Tioga Downs Opens in New York, Bringing Casino Gambling to the Empire State At Last
Posted on: December 2, 2016, 03:20h.
Last updated on: December 2, 2016, 03:23h.
Tioga Downs, upstate New York’s first casino, finally opened its doors on Friday. Located in Nichols, just 30 miles west of Binghamton near the Pennsylvania border, the new gaming facility represents the victory of gaming in the Empire State after many legislative battles.
Despite being the last of New York’s four new casinos to receive full licensing, Jeff Gural’s expanded facility is the first to open to the public.
The racetrack, which was previously only licensed to host video lottery terminals (VLTs), today unveils 33 gaming tables, including blackjack, craps, and roulette, and a twelve-table poker room. There are also new restaurants and an event center. Meanwhile, an adjacent 36-room hotel complex remains under construction.
In 2013, voters in New York approved Proposition One, amending the constitution to authorize the licensing of up to seven private commercial casinos. A year later, four licenses were made available in as many different upstate areas.
Tioga was initially snubbed by the Gaming Commission, which awarded just three licenses, completely overlooking bidders for the Southern Tier area, in which the racetrack is located. The decision infuriated Gural, who is chairman of American Racing and Entertainment. He complained that Governor Andrew Cuomo had asked him to spend $800,000 of his own money to help pass Proposition One, and now was being rewarded with nothing.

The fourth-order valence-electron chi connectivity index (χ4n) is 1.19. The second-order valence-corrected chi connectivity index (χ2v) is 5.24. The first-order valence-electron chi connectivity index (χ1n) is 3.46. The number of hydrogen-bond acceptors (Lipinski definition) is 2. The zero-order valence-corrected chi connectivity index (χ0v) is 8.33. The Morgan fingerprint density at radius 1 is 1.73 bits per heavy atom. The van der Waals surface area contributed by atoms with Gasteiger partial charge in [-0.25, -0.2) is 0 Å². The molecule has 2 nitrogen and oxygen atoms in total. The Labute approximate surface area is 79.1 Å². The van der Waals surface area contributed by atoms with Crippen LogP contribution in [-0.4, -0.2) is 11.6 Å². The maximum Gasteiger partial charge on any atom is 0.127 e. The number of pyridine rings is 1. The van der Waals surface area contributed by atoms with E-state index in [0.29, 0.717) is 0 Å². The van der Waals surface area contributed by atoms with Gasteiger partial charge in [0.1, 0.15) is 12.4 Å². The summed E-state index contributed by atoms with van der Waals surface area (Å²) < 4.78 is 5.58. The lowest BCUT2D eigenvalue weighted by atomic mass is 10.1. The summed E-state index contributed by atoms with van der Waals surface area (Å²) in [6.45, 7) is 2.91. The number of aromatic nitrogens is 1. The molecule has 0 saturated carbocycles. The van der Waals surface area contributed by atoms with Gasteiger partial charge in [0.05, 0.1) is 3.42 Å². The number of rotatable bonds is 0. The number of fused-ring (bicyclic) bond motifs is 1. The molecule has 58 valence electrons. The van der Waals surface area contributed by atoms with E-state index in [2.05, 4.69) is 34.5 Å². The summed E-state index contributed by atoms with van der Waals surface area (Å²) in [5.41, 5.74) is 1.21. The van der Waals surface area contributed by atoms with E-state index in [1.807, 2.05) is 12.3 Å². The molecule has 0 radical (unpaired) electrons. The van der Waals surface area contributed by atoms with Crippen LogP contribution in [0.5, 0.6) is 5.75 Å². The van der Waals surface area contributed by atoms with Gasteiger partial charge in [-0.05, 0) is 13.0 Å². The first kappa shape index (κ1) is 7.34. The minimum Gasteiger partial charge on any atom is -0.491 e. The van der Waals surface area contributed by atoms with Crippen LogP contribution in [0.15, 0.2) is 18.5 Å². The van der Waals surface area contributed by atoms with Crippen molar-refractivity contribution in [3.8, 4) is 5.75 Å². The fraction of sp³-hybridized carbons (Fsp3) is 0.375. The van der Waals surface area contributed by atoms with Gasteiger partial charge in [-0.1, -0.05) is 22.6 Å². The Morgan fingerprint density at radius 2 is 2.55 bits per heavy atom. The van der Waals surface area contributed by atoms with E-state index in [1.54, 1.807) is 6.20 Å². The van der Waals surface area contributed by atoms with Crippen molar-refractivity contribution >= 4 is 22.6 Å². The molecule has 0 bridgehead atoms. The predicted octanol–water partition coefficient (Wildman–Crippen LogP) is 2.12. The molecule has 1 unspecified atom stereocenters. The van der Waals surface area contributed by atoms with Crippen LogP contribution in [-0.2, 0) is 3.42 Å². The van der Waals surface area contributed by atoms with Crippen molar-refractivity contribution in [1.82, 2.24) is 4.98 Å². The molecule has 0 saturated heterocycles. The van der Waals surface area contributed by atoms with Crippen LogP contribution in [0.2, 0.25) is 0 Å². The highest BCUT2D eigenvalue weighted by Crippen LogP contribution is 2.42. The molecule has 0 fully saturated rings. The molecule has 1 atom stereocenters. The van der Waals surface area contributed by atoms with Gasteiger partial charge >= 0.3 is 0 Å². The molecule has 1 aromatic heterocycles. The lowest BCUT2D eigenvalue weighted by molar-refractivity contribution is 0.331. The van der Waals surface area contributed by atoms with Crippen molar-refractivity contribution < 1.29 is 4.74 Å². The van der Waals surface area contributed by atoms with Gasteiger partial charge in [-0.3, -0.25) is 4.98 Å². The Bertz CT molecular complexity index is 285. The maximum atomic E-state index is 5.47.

Following pressure from the governor, and the submission of a revised plan from Gural, the Commission relented and reopened the bidding in the Southern Tier. Tioga was the only applicant, and was granted a full license just over a year ago.
The Commission said that Gural had increased his equity pledge from $5 million in the first bid to $48 million in the second, a fact that significantly improved the “financial stability” of the proposal.
Tioga Downs says the expanded facility with a casino will create between 748 and 807 full-time jobs for a relatively economically deprived area and expects to pay $11.6 million in taxes in its first 12 months, increasing to $21.6 million by 2025. It will pay an estimated $19 million to $24 million to the state in taxes and licensing fees, which is expected to grow to $28 million to $36 million by the fifth year of operation.
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